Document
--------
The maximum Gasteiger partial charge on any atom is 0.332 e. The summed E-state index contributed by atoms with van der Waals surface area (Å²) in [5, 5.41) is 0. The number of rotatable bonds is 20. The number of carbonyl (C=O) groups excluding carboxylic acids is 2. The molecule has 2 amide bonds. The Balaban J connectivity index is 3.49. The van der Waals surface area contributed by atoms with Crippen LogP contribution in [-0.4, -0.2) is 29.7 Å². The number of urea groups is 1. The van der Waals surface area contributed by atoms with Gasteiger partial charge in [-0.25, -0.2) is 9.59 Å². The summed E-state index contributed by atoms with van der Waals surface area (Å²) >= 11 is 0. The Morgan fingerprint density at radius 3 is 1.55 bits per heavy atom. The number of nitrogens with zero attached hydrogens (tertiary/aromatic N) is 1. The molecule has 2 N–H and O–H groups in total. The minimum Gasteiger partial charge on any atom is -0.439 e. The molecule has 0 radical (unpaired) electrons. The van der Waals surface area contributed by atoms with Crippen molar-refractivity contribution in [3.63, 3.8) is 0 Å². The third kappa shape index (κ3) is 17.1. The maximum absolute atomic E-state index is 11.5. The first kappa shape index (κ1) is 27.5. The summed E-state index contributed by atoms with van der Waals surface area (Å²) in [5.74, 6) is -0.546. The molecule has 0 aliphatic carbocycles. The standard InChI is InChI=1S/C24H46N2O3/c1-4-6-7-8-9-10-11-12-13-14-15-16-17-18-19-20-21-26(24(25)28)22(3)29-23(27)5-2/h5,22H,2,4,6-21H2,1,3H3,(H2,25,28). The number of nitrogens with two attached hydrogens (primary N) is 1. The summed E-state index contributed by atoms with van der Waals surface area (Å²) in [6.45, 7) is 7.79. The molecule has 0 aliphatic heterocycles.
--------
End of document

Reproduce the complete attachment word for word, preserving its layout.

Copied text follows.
The maximum Gasteiger partial charge on any atom is 0.332 e. The summed E-state index contributed by atoms with van der Waals surface area (Å²) in [5, 5.41) is 0. The number of rotatable bonds is 20. The number of carbonyl (C=O) groups excluding carboxylic acids is 2. The molecule has 2 amide bonds. The Balaban J connectivity index is 3.49. The van der Waals surface area contributed by atoms with Crippen LogP contribution in [-0.4, -0.2) is 29.7 Å². The number of urea groups is 1. The van der Waals surface area contributed by atoms with Gasteiger partial charge in [-0.25, -0.2) is 9.59 Å². The summed E-state index contributed by atoms with van der Waals surface area (Å²) >= 11 is 0. The Morgan fingerprint density at radius 3 is 1.55 bits per heavy atom. The number of nitrogens with zero attached hydrogens (tertiary/aromatic N) is 1. The molecule has 2 N–H and O–H groups in total. The minimum Gasteiger partial charge on any atom is -0.439 e. The molecule has 0 radical (unpaired) electrons. The van der Waals surface area contributed by atoms with Crippen molar-refractivity contribution in [3.63, 3.8) is 0 Å². The third kappa shape index (κ3) is 17.1. The maximum absolute atomic E-state index is 11.5. The first kappa shape index (κ1) is 27.5. The summed E-state index contributed by atoms with van der Waals surface area (Å²) in [5.74, 6) is -0.546. The molecule has 0 aliphatic carbocycles. The standard InChI is InChI=1S/C24H46N2O3/c1-4-6-7-8-9-10-11-12-13-14-15-16-17-18-19-20-21-26(24(25)28)22(3)29-23(27)5-2/h5,22H,2,4,6-21H2,1,3H3,(H2,25,28). The number of nitrogens with two attached hydrogens (primary N) is 1. The summed E-state index contributed by atoms with van der Waals surface area (Å²) in [6.45, 7) is 7.79. The molecule has 0 aliphatic heterocycles.